Those are all good things, but it would not be reasonable if I did not say that there are big problems in the north-west, particularly for young people in the region who are looking for career opportunities. Many local authorities in the north-west were hit with a double whammy in the cuts programme: first, the cuts last year in area-based grants and, secondly, the general comprehensive spending review cuts, which hit the north-west particularly hard. Area-based grants were historically used—certainly in my own local authority—to support youth work schemes and the voluntary sector. As a result of the cuts to those grants, the position is now nigh-on catastrophic.
On top of the cuts to area-based grants, there has been an 80% cut in the teaching grant in higher education and a 25% cut in capital funding for further education over four years. Again, those cuts could put severe pressures on schemes and training opportunities for young people.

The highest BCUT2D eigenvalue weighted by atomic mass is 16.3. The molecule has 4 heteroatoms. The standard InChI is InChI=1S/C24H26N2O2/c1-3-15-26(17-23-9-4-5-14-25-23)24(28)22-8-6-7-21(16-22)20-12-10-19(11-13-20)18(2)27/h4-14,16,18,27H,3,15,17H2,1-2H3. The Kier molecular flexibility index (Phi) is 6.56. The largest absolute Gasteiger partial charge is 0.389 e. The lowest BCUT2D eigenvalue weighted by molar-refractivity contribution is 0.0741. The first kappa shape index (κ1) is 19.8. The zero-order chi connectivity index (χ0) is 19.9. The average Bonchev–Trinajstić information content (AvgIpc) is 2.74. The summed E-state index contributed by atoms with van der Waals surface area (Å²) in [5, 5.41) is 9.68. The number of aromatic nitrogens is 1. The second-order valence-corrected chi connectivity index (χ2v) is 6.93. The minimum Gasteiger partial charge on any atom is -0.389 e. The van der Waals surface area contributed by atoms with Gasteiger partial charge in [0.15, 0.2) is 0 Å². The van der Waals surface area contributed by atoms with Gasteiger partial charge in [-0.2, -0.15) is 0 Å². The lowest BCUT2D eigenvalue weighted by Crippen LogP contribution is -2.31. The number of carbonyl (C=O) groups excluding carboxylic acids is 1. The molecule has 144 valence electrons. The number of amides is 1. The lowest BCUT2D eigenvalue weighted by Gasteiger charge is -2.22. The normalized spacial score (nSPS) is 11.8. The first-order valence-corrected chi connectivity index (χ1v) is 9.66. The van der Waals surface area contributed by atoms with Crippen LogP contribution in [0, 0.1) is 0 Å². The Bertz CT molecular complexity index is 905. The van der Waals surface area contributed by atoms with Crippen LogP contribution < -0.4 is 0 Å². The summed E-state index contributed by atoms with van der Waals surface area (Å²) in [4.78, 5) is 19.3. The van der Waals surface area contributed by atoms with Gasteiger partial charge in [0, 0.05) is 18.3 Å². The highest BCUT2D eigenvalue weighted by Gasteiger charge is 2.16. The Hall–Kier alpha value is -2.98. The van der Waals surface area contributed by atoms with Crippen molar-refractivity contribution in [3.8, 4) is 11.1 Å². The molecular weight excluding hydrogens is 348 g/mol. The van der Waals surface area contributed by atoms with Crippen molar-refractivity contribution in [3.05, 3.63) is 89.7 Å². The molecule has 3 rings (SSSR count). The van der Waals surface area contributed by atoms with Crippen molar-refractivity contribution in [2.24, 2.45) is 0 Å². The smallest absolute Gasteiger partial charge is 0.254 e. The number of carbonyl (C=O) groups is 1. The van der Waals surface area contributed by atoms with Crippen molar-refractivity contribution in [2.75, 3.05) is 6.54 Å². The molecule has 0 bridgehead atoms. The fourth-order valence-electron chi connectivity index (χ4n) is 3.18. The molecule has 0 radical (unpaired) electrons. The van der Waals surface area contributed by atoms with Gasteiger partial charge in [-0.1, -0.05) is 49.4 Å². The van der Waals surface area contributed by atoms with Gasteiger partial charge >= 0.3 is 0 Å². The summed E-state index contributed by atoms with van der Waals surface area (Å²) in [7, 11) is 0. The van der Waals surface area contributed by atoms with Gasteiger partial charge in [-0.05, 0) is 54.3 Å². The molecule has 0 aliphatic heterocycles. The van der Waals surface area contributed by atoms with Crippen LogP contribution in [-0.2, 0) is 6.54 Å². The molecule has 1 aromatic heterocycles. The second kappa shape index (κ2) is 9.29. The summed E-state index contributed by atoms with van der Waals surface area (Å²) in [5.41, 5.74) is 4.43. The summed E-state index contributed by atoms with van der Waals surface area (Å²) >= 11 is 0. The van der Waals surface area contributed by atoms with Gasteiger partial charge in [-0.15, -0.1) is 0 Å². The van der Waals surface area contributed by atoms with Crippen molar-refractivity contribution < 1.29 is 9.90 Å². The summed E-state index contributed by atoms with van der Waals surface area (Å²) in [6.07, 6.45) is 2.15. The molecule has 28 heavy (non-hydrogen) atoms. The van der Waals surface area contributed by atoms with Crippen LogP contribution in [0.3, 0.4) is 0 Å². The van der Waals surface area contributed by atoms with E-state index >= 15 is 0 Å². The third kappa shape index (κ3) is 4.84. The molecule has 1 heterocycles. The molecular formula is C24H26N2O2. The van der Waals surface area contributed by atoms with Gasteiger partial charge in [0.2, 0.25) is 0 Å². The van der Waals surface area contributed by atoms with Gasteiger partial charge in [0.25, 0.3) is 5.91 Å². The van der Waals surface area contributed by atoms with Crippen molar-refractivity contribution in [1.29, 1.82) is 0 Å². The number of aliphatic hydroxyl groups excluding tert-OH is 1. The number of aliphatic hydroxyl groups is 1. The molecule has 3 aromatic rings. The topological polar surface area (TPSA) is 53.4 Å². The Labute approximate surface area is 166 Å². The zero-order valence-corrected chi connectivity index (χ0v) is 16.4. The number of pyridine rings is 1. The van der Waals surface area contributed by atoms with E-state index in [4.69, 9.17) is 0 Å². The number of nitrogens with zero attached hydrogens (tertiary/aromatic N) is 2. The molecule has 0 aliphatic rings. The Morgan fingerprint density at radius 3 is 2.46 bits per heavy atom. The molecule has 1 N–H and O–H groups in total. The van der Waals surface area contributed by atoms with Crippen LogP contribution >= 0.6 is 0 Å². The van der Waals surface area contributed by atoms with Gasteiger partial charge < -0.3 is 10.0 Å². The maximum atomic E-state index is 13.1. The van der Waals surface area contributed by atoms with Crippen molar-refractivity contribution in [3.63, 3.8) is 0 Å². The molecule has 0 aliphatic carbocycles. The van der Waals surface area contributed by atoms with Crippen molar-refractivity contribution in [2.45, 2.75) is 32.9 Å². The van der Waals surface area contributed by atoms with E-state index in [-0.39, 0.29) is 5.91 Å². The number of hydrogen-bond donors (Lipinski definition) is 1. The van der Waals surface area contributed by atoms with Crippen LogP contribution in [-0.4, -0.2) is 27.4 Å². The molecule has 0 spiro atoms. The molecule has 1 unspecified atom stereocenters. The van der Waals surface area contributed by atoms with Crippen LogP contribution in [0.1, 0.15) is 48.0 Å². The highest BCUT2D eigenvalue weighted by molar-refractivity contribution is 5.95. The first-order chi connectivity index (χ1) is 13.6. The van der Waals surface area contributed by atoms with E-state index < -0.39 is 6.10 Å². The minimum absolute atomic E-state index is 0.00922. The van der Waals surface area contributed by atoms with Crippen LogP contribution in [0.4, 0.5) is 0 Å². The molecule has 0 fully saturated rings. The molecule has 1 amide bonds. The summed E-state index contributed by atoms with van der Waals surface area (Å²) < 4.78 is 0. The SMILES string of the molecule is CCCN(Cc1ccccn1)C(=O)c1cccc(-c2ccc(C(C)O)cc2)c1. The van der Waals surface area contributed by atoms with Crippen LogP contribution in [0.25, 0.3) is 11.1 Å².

The most striking and difficult change has been that in the all-age careers service. The Minister will know that I have paid tribute to him on previous occasions for the work that he has done on that service, so I hope that he will not take amiss what I am about to say; I say it not to him but to the Department for Education as a whole. As a result of removing the potential—not the actuality, but the potential—for face-to-face advice and closing off the vocational route for many people, I believe that there will be severe difficulties.